Russell Moore, writing in Touchstone:
The best way to outwit the Evil One is to anticipate how his powers will seek to counteract your preaching. It’s helpful for me, as I’m preparing to preach, to think of all the ways my own heart seeks to evade the truth of the text. Once, as I was studying to preach on a Beatitude, I realized that I was treating the text exactly the way a liberal would treat a passage forbidding women in the pastorate: “Well, it can’t mean that, what it appears to say, so . . .”
The more you know your people, their struggles and triumphs, and the more you know human nature, the better you’ll know how to preach sermons that can pierce through strongholds and gain attention. That doesn’t guarantee that people will like what you say, but it helps to ensure that they’ll hear it being said.
Also, remember you are speaking for Christ. There’s a passion and a gravity that ought to come with standing in the place of the One who has been granted all authority.
But if you grip people with the drama of the gospel of Christ, if you jolt them into seeing the ancient newness of the Word of God, then you’ll have a demonic insurrection on your hands.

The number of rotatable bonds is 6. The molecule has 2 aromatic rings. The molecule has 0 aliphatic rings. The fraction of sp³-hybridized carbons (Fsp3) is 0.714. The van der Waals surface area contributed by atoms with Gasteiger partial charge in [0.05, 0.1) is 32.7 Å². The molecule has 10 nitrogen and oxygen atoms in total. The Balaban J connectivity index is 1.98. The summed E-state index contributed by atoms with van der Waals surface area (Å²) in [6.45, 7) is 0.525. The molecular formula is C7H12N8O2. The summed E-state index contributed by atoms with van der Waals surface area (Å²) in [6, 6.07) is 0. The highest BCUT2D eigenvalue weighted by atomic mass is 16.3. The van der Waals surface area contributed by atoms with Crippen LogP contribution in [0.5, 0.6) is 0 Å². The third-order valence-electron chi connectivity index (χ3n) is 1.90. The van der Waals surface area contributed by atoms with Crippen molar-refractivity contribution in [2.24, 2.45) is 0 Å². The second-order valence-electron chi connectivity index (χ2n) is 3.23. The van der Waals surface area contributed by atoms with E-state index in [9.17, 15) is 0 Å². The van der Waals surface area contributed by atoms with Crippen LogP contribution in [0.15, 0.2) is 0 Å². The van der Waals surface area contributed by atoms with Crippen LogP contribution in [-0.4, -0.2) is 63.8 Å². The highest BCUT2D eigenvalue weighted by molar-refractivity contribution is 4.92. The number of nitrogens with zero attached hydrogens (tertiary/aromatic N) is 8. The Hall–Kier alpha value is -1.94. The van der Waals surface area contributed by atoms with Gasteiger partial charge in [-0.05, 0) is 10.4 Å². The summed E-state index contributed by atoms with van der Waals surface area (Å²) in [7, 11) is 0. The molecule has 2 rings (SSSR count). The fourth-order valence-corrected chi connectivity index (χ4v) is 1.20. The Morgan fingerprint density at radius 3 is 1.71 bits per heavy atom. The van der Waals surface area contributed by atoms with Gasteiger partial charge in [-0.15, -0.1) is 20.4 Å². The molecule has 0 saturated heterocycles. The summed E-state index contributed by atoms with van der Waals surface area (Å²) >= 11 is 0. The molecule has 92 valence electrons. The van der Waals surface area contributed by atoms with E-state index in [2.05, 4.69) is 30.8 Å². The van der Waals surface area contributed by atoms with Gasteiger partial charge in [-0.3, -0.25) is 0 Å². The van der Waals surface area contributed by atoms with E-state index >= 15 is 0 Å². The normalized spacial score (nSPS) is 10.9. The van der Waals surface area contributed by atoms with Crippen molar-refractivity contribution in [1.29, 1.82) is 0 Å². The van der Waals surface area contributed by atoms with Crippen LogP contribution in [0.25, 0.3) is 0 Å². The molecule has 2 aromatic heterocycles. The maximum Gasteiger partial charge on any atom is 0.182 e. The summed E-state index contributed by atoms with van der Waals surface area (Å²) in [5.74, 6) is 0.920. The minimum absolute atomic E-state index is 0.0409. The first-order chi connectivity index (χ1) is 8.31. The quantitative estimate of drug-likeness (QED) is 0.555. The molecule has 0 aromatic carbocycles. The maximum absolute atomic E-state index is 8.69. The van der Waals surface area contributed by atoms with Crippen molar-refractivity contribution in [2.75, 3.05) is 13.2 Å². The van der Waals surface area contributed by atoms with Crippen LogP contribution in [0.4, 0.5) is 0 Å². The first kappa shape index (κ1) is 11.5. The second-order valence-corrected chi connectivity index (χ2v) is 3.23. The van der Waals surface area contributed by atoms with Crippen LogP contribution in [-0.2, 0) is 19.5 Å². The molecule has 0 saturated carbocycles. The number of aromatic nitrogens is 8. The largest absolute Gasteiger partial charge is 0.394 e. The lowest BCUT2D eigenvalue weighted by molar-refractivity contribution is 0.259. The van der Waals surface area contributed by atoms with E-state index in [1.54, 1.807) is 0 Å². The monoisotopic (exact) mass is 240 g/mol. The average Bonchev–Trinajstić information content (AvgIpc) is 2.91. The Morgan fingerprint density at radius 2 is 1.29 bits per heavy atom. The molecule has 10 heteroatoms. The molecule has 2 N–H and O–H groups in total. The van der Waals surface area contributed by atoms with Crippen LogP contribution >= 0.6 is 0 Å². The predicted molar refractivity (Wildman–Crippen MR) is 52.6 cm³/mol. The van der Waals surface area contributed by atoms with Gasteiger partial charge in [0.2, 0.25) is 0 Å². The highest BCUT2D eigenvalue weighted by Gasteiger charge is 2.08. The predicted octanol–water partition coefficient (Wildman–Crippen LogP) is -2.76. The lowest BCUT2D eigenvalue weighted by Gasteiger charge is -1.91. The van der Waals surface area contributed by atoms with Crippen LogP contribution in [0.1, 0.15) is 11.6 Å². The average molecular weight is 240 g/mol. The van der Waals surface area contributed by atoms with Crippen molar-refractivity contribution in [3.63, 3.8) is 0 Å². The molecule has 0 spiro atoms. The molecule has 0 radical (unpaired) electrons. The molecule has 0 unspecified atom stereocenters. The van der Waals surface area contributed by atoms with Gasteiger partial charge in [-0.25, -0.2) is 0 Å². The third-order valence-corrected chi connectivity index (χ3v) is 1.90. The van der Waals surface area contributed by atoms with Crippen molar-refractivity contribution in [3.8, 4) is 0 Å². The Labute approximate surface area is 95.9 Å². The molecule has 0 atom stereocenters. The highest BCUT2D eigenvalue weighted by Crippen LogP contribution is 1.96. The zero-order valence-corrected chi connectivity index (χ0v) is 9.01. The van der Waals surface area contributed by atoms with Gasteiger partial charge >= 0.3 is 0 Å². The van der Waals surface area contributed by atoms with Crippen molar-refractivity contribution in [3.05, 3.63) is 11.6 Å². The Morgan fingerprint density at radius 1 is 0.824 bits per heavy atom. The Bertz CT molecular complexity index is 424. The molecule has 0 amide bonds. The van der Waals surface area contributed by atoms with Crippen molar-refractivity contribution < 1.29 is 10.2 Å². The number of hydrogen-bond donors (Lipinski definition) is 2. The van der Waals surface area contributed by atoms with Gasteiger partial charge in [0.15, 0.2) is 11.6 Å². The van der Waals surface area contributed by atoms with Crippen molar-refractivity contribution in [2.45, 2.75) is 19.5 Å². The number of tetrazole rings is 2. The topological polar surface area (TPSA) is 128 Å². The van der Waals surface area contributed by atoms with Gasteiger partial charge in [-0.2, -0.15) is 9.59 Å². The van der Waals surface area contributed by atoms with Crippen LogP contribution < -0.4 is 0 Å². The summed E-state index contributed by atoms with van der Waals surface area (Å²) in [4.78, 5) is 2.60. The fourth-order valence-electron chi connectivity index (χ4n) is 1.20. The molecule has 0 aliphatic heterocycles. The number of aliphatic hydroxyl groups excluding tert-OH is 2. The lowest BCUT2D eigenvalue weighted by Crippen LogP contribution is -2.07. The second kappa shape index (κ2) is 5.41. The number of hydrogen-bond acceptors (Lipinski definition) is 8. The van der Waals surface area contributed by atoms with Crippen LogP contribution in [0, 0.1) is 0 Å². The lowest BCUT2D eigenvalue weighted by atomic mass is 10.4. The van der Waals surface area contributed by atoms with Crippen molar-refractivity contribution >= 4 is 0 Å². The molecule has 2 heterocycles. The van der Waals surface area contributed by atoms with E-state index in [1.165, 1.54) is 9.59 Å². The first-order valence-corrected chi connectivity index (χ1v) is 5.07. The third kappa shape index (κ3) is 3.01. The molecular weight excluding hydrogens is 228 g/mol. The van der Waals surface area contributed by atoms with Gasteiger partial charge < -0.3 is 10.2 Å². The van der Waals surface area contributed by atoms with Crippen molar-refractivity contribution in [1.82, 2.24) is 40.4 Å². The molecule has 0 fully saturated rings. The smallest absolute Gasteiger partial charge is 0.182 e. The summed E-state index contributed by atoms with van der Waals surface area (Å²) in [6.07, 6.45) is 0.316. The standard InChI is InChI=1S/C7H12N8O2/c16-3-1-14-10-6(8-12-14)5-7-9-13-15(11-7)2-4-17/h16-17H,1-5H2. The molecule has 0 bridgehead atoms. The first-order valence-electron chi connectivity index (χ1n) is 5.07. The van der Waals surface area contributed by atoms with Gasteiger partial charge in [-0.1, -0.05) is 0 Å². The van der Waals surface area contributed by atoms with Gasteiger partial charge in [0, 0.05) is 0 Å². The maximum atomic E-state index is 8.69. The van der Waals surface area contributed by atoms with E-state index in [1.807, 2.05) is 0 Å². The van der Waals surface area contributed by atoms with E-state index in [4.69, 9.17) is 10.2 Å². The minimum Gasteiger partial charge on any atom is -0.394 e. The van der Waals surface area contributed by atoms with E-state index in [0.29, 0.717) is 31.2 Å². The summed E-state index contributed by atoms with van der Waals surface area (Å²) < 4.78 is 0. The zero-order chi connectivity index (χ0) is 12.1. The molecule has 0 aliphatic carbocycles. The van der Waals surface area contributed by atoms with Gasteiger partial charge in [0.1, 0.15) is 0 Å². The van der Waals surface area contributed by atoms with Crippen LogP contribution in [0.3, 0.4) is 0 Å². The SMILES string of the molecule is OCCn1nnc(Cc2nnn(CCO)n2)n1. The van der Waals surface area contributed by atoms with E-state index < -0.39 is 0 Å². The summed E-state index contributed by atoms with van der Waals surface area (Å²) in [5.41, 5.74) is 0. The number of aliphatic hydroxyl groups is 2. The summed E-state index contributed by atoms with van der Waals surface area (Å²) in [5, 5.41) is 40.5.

A sermonic information dump—with PowerPoint outline point by sub-point by sub-sub-point—can “safely” distance your people from Christ. A sermon that simply collates and regurgitates what you’ve read in commentaries can make the Word of God a matter of cognition, not submission. A strung-together list of life tips can make it easy for your people to disregard this Word, just as they disregard the weight-loss-plan commercials on television or the flossing ad campaigns they see from the dentist’s chair.
The devil doesn’t mind boring sermons, so long as you allow him to preach, too. He doesn’t mind the Word being heard, as long as it’s the appetites that really enliven his people. And he doesn’t mind the gospel going forward, as long as God’s people hear his accusations of them (and they’re all expository and biblically based!).
Read the whole thing. Or listen to his talk on the topic at an Acts29 Boot Camp: Speaking Past Demons—Christian Preaching As Expository Exorcism.